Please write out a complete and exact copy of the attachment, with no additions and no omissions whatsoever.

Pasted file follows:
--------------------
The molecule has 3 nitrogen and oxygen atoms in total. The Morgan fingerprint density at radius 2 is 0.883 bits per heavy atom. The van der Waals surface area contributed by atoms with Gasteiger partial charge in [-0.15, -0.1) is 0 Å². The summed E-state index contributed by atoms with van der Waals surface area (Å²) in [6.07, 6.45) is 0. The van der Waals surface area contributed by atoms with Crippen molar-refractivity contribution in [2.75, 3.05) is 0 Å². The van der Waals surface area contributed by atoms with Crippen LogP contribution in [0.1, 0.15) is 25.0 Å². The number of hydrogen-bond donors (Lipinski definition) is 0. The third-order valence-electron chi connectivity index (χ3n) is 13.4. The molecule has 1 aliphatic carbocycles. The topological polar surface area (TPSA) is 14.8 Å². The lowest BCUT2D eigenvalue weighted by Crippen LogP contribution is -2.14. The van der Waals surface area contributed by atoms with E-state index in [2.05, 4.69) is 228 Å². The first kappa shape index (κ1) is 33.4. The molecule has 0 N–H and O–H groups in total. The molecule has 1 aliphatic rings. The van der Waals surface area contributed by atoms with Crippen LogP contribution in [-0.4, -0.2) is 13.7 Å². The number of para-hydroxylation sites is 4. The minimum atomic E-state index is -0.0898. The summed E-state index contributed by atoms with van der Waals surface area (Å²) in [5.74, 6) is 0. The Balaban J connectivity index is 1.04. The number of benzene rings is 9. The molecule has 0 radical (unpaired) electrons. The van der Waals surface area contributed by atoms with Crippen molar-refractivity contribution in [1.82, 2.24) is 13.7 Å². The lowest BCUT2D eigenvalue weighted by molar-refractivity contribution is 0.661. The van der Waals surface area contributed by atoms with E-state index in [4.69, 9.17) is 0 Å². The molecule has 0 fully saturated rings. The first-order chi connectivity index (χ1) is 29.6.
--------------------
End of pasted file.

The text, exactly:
The molecule has 3 nitrogen and oxygen atoms in total. The Morgan fingerprint density at radius 2 is 0.883 bits per heavy atom. The van der Waals surface area contributed by atoms with Gasteiger partial charge in [-0.15, -0.1) is 0 Å². The summed E-state index contributed by atoms with van der Waals surface area (Å²) in [6.07, 6.45) is 0. The van der Waals surface area contributed by atoms with Crippen molar-refractivity contribution in [2.75, 3.05) is 0 Å². The van der Waals surface area contributed by atoms with Crippen LogP contribution in [0.1, 0.15) is 25.0 Å². The number of hydrogen-bond donors (Lipinski definition) is 0. The third-order valence-electron chi connectivity index (χ3n) is 13.4. The molecule has 1 aliphatic carbocycles. The topological polar surface area (TPSA) is 14.8 Å². The lowest BCUT2D eigenvalue weighted by Crippen LogP contribution is -2.14. The van der Waals surface area contributed by atoms with E-state index in [2.05, 4.69) is 228 Å². The first kappa shape index (κ1) is 33.4. The molecule has 0 N–H and O–H groups in total. The molecule has 1 aliphatic rings. The van der Waals surface area contributed by atoms with Crippen LogP contribution in [-0.4, -0.2) is 13.7 Å². The number of para-hydroxylation sites is 4. The minimum atomic E-state index is -0.0898. The summed E-state index contributed by atoms with van der Waals surface area (Å²) in [5.74, 6) is 0. The Balaban J connectivity index is 1.04. The number of benzene rings is 9. The molecule has 0 radical (unpaired) electrons. The van der Waals surface area contributed by atoms with Crippen molar-refractivity contribution in [1.82, 2.24) is 13.7 Å². The lowest BCUT2D eigenvalue weighted by molar-refractivity contribution is 0.661. The van der Waals surface area contributed by atoms with E-state index in [4.69, 9.17) is 0 Å². The molecule has 0 fully saturated rings. The first-order chi connectivity index (χ1) is 29.6.